Will wrote:As an example, Ch'an Master Hsuan Hua, was close to several Ajahn's. He even donated a large amount of land for a retreat or monastery (I have forgotten which) for the Theravadins. Below is a picture of him and Ajahn Sumedho. So between Ch'an and Theravada, yes - I do not know much about Zen.

Image


The monastery that Venerable Master Hsuan Hua donated a large amount of land to was Abhayagiri. (Sorry if my English is not correct.)

http://www.abhayagiri.org
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Re: Theravada and Zen - a comparative analysis

Postby Bankei » Wed Apr 29, 2009 6:09 am

I was original drawn to Zen Buddhism and still have a soft spot for it.

I am attrached to the old Chinese Chan of the Tang and Song Dynasties, masters such as Linji, Mazu etc

What strikes me as appealing are the simple stories without complex theories. Such as the 2nd Patriarch when he was talking to some disciple who told him their mind as at unease. He (can't remember the name now) said show me your mind and I will pacify it.

Also the death poems (jisei) of mainly Japanese masters are great. I like the simplicity of language where maybe 4 chinese characters can express something which would need a whole page of English if translated.

Also I like the non-attachment to the traditional aspects of the religion, such as Buddha statues, temples, suttas etc. Sometimes I think Theravadins get too caught up in these sorts of things.

But this can be taken too far, when for example, some say we shouldn't be attached to precepts. The Japanese Daruma school of Nonin may be an example.

The more I studies Zen the more I found that these sorts of things I was attracted to were not really present in Zen. Maybe they never were, maybe they were just idealised stories that were read back into history.

In Japan, modern Zen is no different to the other sects. It is mainly just funeral business Buddhism. Monks are not really monks, but priests who may only spend a short time of intense study at a training monstery and then go back to the family temple which they inherited from their father where they will live with their wife. They will chant sutras for the dead for money as this is their job. This reminds me one of the old Zen masters said chanting Sutras with the aim of benefiting the dead was like reciting recipes to help alleviate hunger - this is the sort of stuff I love.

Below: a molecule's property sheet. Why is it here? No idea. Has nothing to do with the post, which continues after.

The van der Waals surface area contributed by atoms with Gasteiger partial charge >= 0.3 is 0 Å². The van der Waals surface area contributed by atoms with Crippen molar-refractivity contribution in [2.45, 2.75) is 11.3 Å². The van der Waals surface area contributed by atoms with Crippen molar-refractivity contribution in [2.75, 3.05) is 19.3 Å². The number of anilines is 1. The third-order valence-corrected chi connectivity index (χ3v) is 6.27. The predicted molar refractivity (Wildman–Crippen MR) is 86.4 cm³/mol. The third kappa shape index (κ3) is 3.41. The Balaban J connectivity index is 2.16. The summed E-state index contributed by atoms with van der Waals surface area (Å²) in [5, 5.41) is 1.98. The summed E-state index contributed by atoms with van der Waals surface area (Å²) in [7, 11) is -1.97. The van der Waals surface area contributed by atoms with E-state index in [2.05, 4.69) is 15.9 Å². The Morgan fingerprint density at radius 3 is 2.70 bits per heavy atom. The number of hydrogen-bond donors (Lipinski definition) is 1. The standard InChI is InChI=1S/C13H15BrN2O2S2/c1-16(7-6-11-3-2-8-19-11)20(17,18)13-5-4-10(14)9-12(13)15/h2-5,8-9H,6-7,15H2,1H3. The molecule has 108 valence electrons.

I was surprised to learn that Eisai or Yosai, the monk who introduced Rinzai Zen to Japan spend a lot of time chanting sutras to try to benefit the nation. It is not a matter of recent Zen changing. This was from the 1100s, Zen masters concerned with political stuff!

Another aspect which I wasn't really into was the Mahayana theology behind Zen. I could never really understand all this stuff. When you start to read some of the works of Dogen for example, it is really hard to understand without knowing much about Mahayana theories.

so this lead me to Theravada which I found to be much simpler, and closer to the original teachings of the Buddha. But I still like the simple idealistic Zen stuff.


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Re: Theravada and Zen - a comparative analysis

Postby Mexicali » Thu Apr 30, 2009 2:46 pm

I find most western Zen people insufferable. A lot of the Japanese-derived Western Zen lineages teach things that I don't even really consider Buddhism. I practiced in a Chan/Pure Land tradition which, while it ultimately has its own problems, still kept precepts, the noble truths and noble paths, monasticism, and other basic teachings of the Buddha. Western Zen often just throws it all out and reduces Buddhist teachings to 'hey, live in the now, dude.' Point out that this isn't what Buddha taught and maybe you'll be treated to some kind of stupidity about how 'the Buddha never said a word' or whatever. There have been some great Chan/Zen/Son teachers, but there have also been a lot of unethical fakes with a tendency to form cultish groups around themselves, and a lot of 'monks' who don't even keep 5 precepts and use "crazy wisdom" and/or enlightenment to justify everything they do.